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The Short Answer

Proposed Tax Changes Could Make 529s More Flexible

The Boost Saving for College Act could entice more people to contribute to 529 plans.

Some proposed changes to tax legislation were recently introduced that could make 529 accounts more flexible. These changes could also help make college saving easier and more affordable for low- and middle-income households.

The Boost Saving for College Act, which was introduced by Sens. Richard Burr, R-N.C.; Bob Casey, D-Pa.; and Lisa Murkowski, R-Alaksa, would amend the Internal Revenue Code to modify the tax treatment of 529 plans. Here's a look at how some of the proposed changes would work, and their implications for 529 account holders.

The Saver's Credit
One proposed change is that 529 contributions would be eligible for the Saver's Credit. 

This proposed credit would go a long way toward helping lower- and middle-income households contribute to a 529 college savings plan, said the chair of the College Savings Plans NetworkAlabama state Treasurer Young Boozer.

Currently, the Saver's Credit works like this: You might be eligible for at least a partial credit if you earn less than $31,000 (less than $62,000 if you're married filing jointly) and contribute to a tax-sheltered retirement account, such as an IRA, 401(k), 403(b), or 457(b). Aftertax contributions such as a Roth IRA or aftertax 401(k) also count, but rollover contributions are not eligible for the credit.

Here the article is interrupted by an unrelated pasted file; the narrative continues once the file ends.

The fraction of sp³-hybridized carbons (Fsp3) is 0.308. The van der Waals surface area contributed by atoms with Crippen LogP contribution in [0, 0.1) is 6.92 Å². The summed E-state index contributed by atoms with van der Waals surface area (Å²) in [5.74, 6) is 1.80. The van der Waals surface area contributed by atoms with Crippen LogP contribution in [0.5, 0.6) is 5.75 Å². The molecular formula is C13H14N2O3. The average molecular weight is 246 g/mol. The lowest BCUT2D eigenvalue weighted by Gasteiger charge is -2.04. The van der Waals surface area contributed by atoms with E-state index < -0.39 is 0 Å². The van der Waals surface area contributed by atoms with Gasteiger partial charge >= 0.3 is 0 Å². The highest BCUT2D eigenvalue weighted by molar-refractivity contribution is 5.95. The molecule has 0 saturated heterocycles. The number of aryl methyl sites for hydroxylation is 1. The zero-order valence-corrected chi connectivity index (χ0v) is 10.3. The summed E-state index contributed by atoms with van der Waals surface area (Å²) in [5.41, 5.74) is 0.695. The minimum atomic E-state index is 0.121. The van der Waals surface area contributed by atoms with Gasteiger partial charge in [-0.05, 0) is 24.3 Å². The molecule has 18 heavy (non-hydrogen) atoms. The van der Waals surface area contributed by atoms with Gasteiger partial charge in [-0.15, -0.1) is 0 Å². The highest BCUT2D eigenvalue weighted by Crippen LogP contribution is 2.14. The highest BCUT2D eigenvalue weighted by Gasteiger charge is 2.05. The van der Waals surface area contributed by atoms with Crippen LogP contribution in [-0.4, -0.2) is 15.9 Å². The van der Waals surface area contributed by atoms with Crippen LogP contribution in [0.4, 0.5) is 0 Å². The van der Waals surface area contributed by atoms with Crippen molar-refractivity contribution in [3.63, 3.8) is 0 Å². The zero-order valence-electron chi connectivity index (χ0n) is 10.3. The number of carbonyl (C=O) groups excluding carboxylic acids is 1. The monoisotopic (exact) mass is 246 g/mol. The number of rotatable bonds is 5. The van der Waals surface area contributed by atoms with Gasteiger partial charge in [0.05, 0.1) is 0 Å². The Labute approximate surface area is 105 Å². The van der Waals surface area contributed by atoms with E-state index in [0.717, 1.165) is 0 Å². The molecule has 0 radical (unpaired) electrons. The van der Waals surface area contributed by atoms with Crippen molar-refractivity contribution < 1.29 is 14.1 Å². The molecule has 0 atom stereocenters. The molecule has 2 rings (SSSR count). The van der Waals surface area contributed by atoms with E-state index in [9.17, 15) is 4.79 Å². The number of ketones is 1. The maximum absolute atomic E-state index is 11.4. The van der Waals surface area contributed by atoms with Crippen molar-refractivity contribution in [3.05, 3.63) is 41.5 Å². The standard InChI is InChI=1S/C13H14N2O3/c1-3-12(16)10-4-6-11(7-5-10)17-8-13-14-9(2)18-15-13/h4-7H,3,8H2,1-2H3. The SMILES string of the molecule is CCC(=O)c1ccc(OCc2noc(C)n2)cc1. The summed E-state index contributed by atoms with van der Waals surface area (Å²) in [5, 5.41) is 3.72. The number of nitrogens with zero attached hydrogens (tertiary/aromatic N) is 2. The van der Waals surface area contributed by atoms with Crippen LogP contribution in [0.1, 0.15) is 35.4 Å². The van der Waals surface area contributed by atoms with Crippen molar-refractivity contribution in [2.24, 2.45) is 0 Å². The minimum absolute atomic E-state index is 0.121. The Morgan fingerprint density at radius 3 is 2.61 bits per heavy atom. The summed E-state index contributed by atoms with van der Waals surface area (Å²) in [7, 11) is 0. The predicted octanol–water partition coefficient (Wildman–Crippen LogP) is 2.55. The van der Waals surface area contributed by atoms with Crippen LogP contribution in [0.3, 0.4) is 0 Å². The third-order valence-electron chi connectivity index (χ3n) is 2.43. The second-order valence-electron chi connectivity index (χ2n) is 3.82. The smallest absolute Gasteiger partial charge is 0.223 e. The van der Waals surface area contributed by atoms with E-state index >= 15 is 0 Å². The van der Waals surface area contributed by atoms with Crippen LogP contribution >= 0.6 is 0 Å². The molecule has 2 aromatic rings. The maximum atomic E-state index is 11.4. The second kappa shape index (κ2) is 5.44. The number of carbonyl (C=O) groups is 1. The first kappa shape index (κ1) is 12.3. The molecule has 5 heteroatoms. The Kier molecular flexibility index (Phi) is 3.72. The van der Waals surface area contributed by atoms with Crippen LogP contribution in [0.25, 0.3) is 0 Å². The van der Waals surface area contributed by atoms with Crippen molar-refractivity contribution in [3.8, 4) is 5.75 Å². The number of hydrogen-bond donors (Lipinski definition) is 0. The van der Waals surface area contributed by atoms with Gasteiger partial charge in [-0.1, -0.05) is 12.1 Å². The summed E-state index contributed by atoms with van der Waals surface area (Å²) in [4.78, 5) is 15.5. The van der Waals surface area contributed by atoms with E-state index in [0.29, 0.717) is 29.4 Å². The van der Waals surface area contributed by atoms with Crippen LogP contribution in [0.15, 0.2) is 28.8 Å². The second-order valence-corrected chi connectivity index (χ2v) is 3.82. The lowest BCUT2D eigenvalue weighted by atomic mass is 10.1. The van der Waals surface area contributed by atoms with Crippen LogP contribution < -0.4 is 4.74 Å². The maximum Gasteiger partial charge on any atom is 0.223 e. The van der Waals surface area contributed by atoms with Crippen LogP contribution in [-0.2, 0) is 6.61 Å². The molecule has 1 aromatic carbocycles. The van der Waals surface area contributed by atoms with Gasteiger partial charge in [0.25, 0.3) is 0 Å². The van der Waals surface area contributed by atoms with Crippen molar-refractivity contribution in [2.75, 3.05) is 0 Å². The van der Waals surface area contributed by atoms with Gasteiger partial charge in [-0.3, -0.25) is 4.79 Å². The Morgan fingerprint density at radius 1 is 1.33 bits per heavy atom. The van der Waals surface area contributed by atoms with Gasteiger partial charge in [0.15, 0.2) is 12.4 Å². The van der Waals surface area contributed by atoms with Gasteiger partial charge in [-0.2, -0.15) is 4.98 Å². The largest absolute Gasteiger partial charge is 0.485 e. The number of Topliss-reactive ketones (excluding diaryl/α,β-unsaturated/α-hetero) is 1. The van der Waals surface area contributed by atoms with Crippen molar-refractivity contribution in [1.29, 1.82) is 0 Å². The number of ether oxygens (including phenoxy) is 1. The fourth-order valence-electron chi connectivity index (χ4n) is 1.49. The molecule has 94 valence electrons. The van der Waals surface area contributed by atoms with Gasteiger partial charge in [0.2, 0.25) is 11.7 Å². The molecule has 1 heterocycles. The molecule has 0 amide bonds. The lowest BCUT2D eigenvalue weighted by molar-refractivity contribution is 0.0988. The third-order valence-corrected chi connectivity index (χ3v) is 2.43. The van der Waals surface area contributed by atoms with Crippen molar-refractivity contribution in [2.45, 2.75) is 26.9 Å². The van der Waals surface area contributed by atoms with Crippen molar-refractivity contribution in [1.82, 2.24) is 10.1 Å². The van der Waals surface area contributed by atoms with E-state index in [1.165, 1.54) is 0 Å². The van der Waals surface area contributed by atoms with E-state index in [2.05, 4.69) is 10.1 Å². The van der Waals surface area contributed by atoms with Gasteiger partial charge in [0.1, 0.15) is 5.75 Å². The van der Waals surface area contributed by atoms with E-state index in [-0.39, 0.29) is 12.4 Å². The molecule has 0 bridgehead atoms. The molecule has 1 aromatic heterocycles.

The amount of the credit is 50%, 20%, or 10% of your retirement plan or IRA contributions up to $2,000 ($4,000 if married filing jointly), depending on your adjusted gross income (reported on your Form 1040 or 1040A). 

I find this tax credit a little difficult to understand, so here is an example: Say you and your spouse each contribute $1,000 ($2,000 in total) to an employer-sponsored retirement plan. Your combined income is $35,000. You would be eligible for a $1,000 tax credit (50% of $2,000). 

Here's how it would change under the proposed legislation: Using the example above, let's say you also contribute $2,000 to a 529 plan you set up for your daughter. You are now entitled to take the maximum $2,000 credit: 50% of the $2,000 401(k) contribution plus 50% of the $2,000 529 contribution, for $2,000.

Remember that credits reduce your tax liability dollar for dollar, down to zero. (You can't take any excess credit as a refund.) Deductions, on the other hand, reduce your taxable income. 

Employer Contributions
Another aspect of the proposed amendment relates to employer contributions. Currently, any contributions employers make to their employees' 529 plans are subject to income tax, because unlike 401(k)s, 529s are funded with aftertax money. 

A proposed change would allow the first $1,000 of employer matches per year to be excluded from your gross income, which means you wouldn't be taxed on it. 

Roth IRA Rollover
A third proposed change would allow you to roll over any unused 529 savings into a Roth IRA account, which would provide additional flexibility for the saver.  

If the account beneficiary decides not to go to college, or if (by some miracle) college doesn't cost as much as you anticipated, what do you do with excess 529 savings? Under the current law, if you withdraw 529 funds for any purpose besides qualified educational expenses, the earnings are subject not only to ordinary income tax, but also to a 10% penalty.